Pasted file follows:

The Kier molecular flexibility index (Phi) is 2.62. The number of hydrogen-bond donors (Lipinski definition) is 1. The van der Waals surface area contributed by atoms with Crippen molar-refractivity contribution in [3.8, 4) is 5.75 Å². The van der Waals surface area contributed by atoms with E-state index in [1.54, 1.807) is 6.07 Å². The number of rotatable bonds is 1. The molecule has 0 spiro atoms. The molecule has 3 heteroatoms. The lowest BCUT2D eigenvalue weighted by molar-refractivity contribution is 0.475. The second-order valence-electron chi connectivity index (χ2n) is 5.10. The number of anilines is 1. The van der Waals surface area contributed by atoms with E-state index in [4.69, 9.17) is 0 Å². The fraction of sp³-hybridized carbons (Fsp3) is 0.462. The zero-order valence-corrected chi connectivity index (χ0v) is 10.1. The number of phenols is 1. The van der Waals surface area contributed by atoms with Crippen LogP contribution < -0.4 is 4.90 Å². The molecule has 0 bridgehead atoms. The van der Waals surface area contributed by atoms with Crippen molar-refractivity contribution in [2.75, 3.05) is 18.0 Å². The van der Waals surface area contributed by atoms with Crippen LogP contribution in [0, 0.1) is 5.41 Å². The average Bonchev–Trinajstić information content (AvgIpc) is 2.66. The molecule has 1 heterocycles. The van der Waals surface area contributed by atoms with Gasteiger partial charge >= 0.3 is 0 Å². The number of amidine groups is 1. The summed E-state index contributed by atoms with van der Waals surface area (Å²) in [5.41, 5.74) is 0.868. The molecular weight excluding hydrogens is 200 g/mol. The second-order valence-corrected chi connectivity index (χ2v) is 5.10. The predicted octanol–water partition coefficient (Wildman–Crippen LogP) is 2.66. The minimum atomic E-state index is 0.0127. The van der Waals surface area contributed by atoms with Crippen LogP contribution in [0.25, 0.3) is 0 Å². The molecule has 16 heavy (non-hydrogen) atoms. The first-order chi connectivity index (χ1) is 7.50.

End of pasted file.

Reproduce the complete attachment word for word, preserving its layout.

The Kier molecular flexibility index (Phi) is 2.62. The number of hydrogen-bond donors (Lipinski definition) is 1. The van der Waals surface area contributed by atoms with Crippen molar-refractivity contribution in [3.8, 4) is 5.75 Å². The van der Waals surface area contributed by atoms with E-state index in [1.54, 1.807) is 6.07 Å². The number of rotatable bonds is 1. The molecule has 0 spiro atoms. The molecule has 3 heteroatoms. The lowest BCUT2D eigenvalue weighted by molar-refractivity contribution is 0.475. The second-order valence-electron chi connectivity index (χ2n) is 5.10. The number of anilines is 1. The van der Waals surface area contributed by atoms with E-state index in [4.69, 9.17) is 0 Å². The fraction of sp³-hybridized carbons (Fsp3) is 0.462. The zero-order valence-corrected chi connectivity index (χ0v) is 10.1. The number of phenols is 1. The van der Waals surface area contributed by atoms with Crippen LogP contribution < -0.4 is 4.90 Å². The molecule has 0 bridgehead atoms. The van der Waals surface area contributed by atoms with Crippen molar-refractivity contribution in [2.75, 3.05) is 18.0 Å². The van der Waals surface area contributed by atoms with Crippen LogP contribution in [0, 0.1) is 5.41 Å². The average Bonchev–Trinajstić information content (AvgIpc) is 2.66. The molecule has 1 heterocycles. The van der Waals surface area contributed by atoms with Gasteiger partial charge >= 0.3 is 0 Å². The number of amidine groups is 1. The summed E-state index contributed by atoms with van der Waals surface area (Å²) in [5.41, 5.74) is 0.868. The molecular weight excluding hydrogens is 200 g/mol. The second-order valence-corrected chi connectivity index (χ2v) is 5.10. The predicted octanol–water partition coefficient (Wildman–Crippen LogP) is 2.66. The minimum atomic E-state index is 0.0127. The van der Waals surface area contributed by atoms with Crippen LogP contribution in [0.25, 0.3) is 0 Å². The molecule has 16 heavy (non-hydrogen) atoms. The first-order chi connectivity index (χ1) is 7.50.